By Sharon Bernstein
LOS ANGELES (Reuters) - About 29,000 California prison inmates refused meals on Tuesday to protest what prisoner advocates say are inhumane conditions in the state's highest-security lockups, where inmates are housed in isolated cells for up to 23 hours per day.
The coordinated action, which began on Monday throughout the massive state prison system over issues in four Security Housing Units, was the latest sign of difficulty in the correctional system in the most populous U.S. state.
"There's a core group of us who are committed to taking this all the way to the death if necessary," said Todd Ashker, a prisoner in California's Pelican Bay State Prison whose voice was featured in a video about the action posted on the website of the Prisoner Hunger Strike Solidarity group.
"None of us want to do this, but we feel like we have no other option," he said.
Officials confirmed that the inmates had skipped meals, but said the action could not be defined as a hunger strike until nine meals had been missed, a benchmark that was unlikely to come until Wednesday or Thursday.
California is under court orders to reduce its prison population by about 10,000 inmates this year to ease crowding in a system that has been plagued by hunger strikes and occasional violence.
The state has already begun housing many low-level prisoners in county jails. Governor Jerry Brown has been feuding with federal judges over demands the state continue to reduce inmate numbers.
As a result of the cases underlying the court order, medical care in the prisons is under the supervision of a court-appointed receiver, and mental healthcare is watched by a specialist.
California Department of Corrections and Rehabilitation spokeswoman Terry Thornton said more than 30,000 of California's 132,800 inmates missed breakfast and lunch on Monday, slightly more than on Tuesday. She could not say how many skipped dinner.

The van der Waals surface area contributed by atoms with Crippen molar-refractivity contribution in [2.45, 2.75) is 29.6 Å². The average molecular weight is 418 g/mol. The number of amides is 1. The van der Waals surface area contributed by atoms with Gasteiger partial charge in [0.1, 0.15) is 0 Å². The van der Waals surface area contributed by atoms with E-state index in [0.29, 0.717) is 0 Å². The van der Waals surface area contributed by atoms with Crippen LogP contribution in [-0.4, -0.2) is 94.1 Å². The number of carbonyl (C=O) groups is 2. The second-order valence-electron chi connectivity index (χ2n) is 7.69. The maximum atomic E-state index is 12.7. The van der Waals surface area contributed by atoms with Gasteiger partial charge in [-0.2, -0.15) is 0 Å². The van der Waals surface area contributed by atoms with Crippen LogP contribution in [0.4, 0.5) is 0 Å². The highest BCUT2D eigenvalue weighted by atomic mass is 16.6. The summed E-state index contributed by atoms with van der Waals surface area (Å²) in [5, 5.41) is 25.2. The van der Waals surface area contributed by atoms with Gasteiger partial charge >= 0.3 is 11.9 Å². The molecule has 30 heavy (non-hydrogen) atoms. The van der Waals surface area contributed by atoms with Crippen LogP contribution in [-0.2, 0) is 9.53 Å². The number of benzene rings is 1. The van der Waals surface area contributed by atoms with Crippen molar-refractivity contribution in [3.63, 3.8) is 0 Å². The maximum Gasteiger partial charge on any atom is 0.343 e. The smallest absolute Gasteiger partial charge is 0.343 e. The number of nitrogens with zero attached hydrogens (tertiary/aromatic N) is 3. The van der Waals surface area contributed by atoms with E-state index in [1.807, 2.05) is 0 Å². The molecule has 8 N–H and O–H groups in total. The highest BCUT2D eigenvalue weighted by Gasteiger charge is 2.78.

Prisoner Hunger Strike Solidarity said prisoners wanted an end to long-term confinement, or isolation, in the Security Housing Units and modifications to the procedure for determining who should be housed there, among other demands.
Thornton said the demands were the same as in 2011, when Ashker was among the leaders of a hunger strike that resulted in changes in the way the state assigns inmates to the facilities.
GANG TIES OR CRIMES BEHIND BARS
The state has 4,527 inmates in the Security Housing Units, some for committing crimes while incarcerated and others after being identified as gang members. Those who commit crimes behind bars are kept in the units for up to five years, while gang members are kept there indeterminately, she said.
Conditions in the units have long been the focus of human rights activists, who say that inmates are being harmed by lack of social interaction.
Over the past year, the state has reassessed its criteria for keeping inmates in the units, transferring or preparing to transfer 208 to other facilities and placing another 115 in what Thornton called "step-down programs."
Thornton denied that prisoners in the Security Housing Units were isolated, saying some had cellmates, and that they were allowed yard privileges at least 11 hours per week. Inmates also have access to a law library and cable TV, she said.
"The purpose of it is to segregate inmates who pose a safety risk to other people or to the institution," Thornton said. "We don't call it isolation. We don't call it any of this terminology that's bantered about."
California has specific medical guidelines to deal with hunger strikes, said Elizabeth Gransee, a spokeswoman for J. Clark Kelso, the receiver overseeing prison medical care.
Once the state recognizes the action as a hunger strike after nine meals are missed, participants will be told that refusing to eat can be fatal and advised about the risks.
The state does not force-feed inmates unless they become unconscious and have not signed a directive refusing care, Gransee said.
(Editing by Cynthia Johnston and Philip Barbara)